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Pretend you have a string like this:

example_string = "
  "Hi, My name is "Fohsap", and I'm dumb"
  "Hi, Fohsap," she interrupted.

And you're trying to get it into a CSV file like this:

share|improve this question
Why not enter it in excel (or your preferred equivalent) then save as CSV and see what comes out? – John3136 Jul 12 '12 at 23:14
@John3136 Cool name. Excel less accessible. If you didn't, hook me up with another down vote. Thanks. :) – Wolfpack'08 Jul 12 '12 at 23:49
I didn't down vote cos at least I can tell what the question you were asking is. Just a comment "see how the big boys do it", but that isn't a real answer. – John3136 Jul 12 '12 at 23:54
@John3136 Good point, though. Good comment – Wolfpack'08 Jul 12 '12 at 23:59
possible duplicate of Dealing with commas in a CSV file – Kyle Trauberman Jul 13 '12 at 18:45
up vote 1 down vote accepted

The comma should not be a problem (since you will use double quotes around each value), but you need to escape the double quotes. Here are some guidelines on this: CSV reader, but it actually depends on what you are using to read the file. You also need to be concerned about your newlines (for Excel as long as you are using quotes it's not a problem, for Unix you need to do the normal Unix escape things like \n)

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Not too concerned about the returns because they seem to work with what I read in. If they didn't work, I could do a bulk replace operation. Care to elaborate, though? – Wolfpack'08 Jul 12 '12 at 23:51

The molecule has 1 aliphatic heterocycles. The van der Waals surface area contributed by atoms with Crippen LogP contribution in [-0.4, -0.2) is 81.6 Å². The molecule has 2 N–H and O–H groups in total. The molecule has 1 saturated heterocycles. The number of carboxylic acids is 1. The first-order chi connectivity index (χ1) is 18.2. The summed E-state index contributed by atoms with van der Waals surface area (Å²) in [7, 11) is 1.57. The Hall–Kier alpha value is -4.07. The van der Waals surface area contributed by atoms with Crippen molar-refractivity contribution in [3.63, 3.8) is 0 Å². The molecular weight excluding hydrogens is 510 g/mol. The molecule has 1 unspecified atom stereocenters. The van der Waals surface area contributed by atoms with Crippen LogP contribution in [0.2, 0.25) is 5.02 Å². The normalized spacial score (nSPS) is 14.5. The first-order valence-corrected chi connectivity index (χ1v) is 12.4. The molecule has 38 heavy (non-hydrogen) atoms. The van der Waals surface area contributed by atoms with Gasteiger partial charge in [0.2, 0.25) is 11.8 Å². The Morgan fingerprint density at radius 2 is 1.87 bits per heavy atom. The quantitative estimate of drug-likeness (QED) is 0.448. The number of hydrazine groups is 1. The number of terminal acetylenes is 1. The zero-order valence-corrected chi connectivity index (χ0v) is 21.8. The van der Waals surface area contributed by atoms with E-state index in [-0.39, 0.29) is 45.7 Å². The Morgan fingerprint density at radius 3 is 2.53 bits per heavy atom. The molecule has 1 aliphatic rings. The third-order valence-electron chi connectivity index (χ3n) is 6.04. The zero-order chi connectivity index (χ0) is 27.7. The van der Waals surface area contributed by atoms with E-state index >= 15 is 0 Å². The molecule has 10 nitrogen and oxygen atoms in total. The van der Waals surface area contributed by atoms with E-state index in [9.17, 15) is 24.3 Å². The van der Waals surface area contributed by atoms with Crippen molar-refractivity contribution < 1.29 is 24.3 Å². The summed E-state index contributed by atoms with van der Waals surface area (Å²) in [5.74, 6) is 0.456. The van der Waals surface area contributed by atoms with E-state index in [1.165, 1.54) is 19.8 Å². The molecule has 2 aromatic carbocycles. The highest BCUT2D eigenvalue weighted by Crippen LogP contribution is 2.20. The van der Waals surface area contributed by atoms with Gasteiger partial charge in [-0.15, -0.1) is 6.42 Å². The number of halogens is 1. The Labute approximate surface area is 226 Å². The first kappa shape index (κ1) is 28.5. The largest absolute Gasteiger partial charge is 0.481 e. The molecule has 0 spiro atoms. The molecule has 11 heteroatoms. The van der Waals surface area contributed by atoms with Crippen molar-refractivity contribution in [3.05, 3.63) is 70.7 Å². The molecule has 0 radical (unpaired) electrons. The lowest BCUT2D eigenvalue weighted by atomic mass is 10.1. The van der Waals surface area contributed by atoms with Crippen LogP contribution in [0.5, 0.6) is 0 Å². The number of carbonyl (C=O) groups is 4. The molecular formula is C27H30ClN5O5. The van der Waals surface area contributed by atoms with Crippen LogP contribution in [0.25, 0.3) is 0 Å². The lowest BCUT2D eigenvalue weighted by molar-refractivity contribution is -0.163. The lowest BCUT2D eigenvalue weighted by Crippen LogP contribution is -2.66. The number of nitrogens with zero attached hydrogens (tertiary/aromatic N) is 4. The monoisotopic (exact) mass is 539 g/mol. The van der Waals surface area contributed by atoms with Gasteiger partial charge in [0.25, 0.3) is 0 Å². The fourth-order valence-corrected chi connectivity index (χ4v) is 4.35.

It really depends on what technology you are using to consume the file. The link I provided is pretty complete. – Francis Upton Jul 12 '12 at 23:56
Direct quote from the guidelines site you mentioned: "In an Excel escaped CSV file, in fields containing a double quote, the double quote must be escaped by replacing the single double quote with two double quotes." – Wolfpack'08 Jul 13 '12 at 0:01

This will vary by CSV implementation used, but one common way is to quote fields that include the separator (,) character. Note that the quote (") character is double-escaped if needed. (See CSV: Basic Rules and Examples.)

Thus, imagine 3 fields, a, b,c and "hello,world" which might be written as:


Reasoning for individual fields:

a                 <- no escape/quote needed
"b,c"             <- quoted so [,] is not treated as separator
"""hello,world""" <- quoted for [,] and the ["]s are double-escaped

I would recommend not writing your own CSV (or worse yet, manual string building!) but rather, use an existing library. It will already have the bugs and edge-cases worked out such as what to do with embedded newlines.

Happy coding!

share|improve this answer
Manual entry can't always be avoided, so I think it's best to learn the corner cases. You bring up a good point, though. When possible, I will use a program to generate the CSV files. So, thanks for the example. Basically, you're saying that sometimes a double quote is used to escape a double quote, right? – Wolfpack'08 Jul 12 '12 at 23:56
Also, your link was a great read. It gave me some info about different kinds of CSV files. – Wolfpack'08 Jul 13 '12 at 0:04
@Wolfpack'08 It's not about manual entry -- it's about how the data is taken and transformed in the the CSV file. Glad the links were useful :) – user166390 Jul 13 '12 at 0:16

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